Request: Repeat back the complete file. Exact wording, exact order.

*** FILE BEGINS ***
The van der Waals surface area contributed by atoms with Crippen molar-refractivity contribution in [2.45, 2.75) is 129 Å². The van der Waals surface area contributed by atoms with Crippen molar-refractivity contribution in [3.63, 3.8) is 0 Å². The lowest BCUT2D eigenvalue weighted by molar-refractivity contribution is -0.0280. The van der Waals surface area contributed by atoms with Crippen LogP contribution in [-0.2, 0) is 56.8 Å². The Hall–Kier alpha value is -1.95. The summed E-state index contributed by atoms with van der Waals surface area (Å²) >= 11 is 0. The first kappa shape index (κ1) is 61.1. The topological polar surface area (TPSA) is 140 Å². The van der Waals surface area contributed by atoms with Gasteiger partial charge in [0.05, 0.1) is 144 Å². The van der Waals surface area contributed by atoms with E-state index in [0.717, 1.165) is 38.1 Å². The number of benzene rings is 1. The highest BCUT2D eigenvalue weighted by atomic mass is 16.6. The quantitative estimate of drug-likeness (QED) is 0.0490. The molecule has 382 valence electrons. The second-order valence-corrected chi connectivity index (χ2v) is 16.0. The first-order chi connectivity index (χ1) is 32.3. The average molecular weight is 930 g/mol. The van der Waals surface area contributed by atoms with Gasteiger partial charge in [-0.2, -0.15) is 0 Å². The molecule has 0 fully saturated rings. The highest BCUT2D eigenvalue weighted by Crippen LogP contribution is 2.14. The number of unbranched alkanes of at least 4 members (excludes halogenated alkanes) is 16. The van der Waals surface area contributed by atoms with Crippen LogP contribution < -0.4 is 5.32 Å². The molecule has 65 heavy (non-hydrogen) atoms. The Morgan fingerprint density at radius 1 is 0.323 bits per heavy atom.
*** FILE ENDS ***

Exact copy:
The van der Waals surface area contributed by atoms with Crippen molar-refractivity contribution in [2.45, 2.75) is 129 Å². The van der Waals surface area contributed by atoms with Crippen molar-refractivity contribution in [3.63, 3.8) is 0 Å². The lowest BCUT2D eigenvalue weighted by molar-refractivity contribution is -0.0280. The van der Waals surface area contributed by atoms with Crippen LogP contribution in [-0.2, 0) is 56.8 Å². The Hall–Kier alpha value is -1.95. The summed E-state index contributed by atoms with van der Waals surface area (Å²) >= 11 is 0. The first kappa shape index (κ1) is 61.1. The topological polar surface area (TPSA) is 140 Å². The van der Waals surface area contributed by atoms with Gasteiger partial charge in [0.05, 0.1) is 144 Å². The van der Waals surface area contributed by atoms with E-state index in [0.717, 1.165) is 38.1 Å². The number of benzene rings is 1. The highest BCUT2D eigenvalue weighted by atomic mass is 16.6. The quantitative estimate of drug-likeness (QED) is 0.0490. The molecule has 382 valence electrons. The second-order valence-corrected chi connectivity index (χ2v) is 16.0. The first-order chi connectivity index (χ1) is 32.3. The average molecular weight is 930 g/mol. The van der Waals surface area contributed by atoms with Gasteiger partial charge in [-0.2, -0.15) is 0 Å². The molecule has 0 fully saturated rings. The highest BCUT2D eigenvalue weighted by Crippen LogP contribution is 2.14. The number of unbranched alkanes of at least 4 members (excludes halogenated alkanes) is 16. The van der Waals surface area contributed by atoms with Crippen LogP contribution < -0.4 is 5.32 Å². The molecule has 65 heavy (non-hydrogen) atoms. The Morgan fingerprint density at radius 1 is 0.323 bits per heavy atom.